Section 1 Public education.
Section 1 is the framework for Alaska's K through 12 public school system. This system must be “open to all,” which has been defined as accessible to all school-age children throughout the state. The second and third sentences attempt to erect a constitutional wall between public schools and those under sectarian or other private control. Delegate Warren Taylor of Fairbanks (a Masonic lodge member) proposed the section, which is probably the strongest public school constitutional provision.
(p. 152) Most of the discussion on education at the constitutional convention concerned relations between the state and private educational institutions. One question concerned the third sentence—“No money shall be paid from public funds for the direct benefit [of private education]”—and whether such a reference to finance was appropriate. Delegate Victor Fischer noted that section 7 of Article IX included the statement: “No tax shall be levied or appropriation of public money made or public property transferred, nor shall the public credit be used, except for a public purpose.” In his view, this section would cover education as well as all other state expenditures (PACC, 1515). Delegate Rolland Armstrong, who sat on the Health, Education, and Welfare committee, noted that the committee wanted the statement included as part of Article VII “so that it could always be clarified in relationship to this subject” (PACC, 1516).
The second question concerned the support of nonpublic schools. Delegate Jack Coghill sought an amendment to section 1 that would replace the word direct with indirect. He argued, “I believe we should take direct steps to maintain a free public education not encroached upon by any quarter” (PACC, 1516). Other delegates, however, thought that the effect of the word indirect would be radical. They noted, for example, that it might be construed to prevent children at private schools from receiving welfare benefits typically administered through the schools (PACC, 1521). The amendment was defeated by a nearly 2-to-1 vote.
An early supreme court case tested the meaning of section 1 in the context of providing public bus transportation to private school students. Such busing had been provided to Catholic school students in Fairbanks under a 1955 territorial statute. When challenged by the Fairbanks school district, the supreme court held that the statute had been unconstitutional under the territory's Organic Act. Moreover, the new state constitution's prohibitions on providing direct benefits to religious schools precluded the busing of these students at public expense (Matthews v. Quinton, 1961). Although attorneys' general opinions consistently support this finding that the public funding of private school students' transportation is illegal, the state continued to provide it to Fairbanks parochial school students in 1996.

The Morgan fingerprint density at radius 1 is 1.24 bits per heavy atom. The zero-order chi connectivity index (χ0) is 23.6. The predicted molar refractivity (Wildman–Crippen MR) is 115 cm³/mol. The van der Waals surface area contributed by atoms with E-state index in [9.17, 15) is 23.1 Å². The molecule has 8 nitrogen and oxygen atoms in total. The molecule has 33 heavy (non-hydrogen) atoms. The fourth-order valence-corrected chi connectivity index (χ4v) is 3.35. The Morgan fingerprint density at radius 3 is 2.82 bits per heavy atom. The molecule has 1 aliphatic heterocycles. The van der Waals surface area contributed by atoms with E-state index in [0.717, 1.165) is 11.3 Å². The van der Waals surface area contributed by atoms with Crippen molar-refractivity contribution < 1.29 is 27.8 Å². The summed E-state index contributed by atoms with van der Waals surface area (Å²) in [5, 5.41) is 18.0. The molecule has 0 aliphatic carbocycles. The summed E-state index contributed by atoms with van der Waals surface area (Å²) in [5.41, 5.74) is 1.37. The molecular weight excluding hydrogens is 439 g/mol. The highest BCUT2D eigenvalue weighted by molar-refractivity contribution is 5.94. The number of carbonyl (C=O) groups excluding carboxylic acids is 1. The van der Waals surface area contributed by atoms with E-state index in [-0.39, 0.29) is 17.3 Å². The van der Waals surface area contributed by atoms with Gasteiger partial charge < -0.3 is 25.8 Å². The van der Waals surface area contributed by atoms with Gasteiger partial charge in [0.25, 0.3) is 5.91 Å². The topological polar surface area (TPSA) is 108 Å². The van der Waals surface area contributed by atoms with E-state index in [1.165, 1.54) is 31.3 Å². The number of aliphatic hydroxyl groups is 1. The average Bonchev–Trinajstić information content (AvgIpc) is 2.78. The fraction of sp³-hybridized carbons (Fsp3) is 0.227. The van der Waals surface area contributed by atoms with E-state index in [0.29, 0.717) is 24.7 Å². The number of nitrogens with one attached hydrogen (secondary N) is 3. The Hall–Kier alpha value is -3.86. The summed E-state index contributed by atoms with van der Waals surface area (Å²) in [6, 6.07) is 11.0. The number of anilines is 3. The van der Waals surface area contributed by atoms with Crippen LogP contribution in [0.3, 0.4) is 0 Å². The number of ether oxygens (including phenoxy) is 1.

A more recent case tested the same part of section 1. During the 1970s a state grant program gave students attending private colleges the difference between their schools' tuition and that charged by the state university. When challenged, supporters sought to amend the constitution to allow such tuition grants. Voters rejected the amendment, and the high court later invalidated the grant program (Sheldon Jackson College v. State, 1979). Although the grants were made to students, the supreme court found that the students were merely a “conduit” (p. 132) for a direct benefit to the private institutions.
The high court established the relative independence of public schools from local governments in a 1971 interpretation of section 1 (Macauley v. Hilde-brand; see also Article X). The court ruled that the legislative delegation of educational (p. 153) functions to local school boards for the purpose of adapting schools to different localities did not diminish constitutionally mandated state control over education. Such control at the state level prohibited home rule boroughs and other local governments from controlling the accounting of school districts.
Although the state legislature, under the terms of section 1, has established a compulsory attendance law and regulations that support student disciplinary codes, the supreme court has followed a standard of vigilance in matters of the protection of individual constitutional liberties. For this reason, the court has rejected the expulsion of students who differ from the majority, such as by having their own hairstyle, without some compelling interest of safety and order for other students (Breese v. Smith, 1972).
When that interest in an orderly school environment is paramount, however, the supreme court has condoned infringements of students' liberties. In the first Alaska case on school searches of minor students, the high court upheld the search of a Kenai High School student who was suspected of theft. It acknowledged the constitutional question under the federal constitution's Fourth and Fourteenth Amendments. Nevertheless, it ruled that “searches of school children on school premises during school hours by school teachers and administrators” were analogous to the warantless searches upheld in federal and state courts (D.R.C. v. State, 1982).61
Perhaps the major constitutional issue concerning section 1 has been the access of Native Alaskan children to high school programs in their own villages. Prior to statehood, Alaska had a dual school system. Territorial schools operated in urban areas; most of their students were Caucasians. In most rural areas of the state, the greater population of which was Alaska Native, schooling was provided by the federal Bureau of Indian Affairs (BIA). The objective of the framers was to integrate educational services in one statewide system of public education.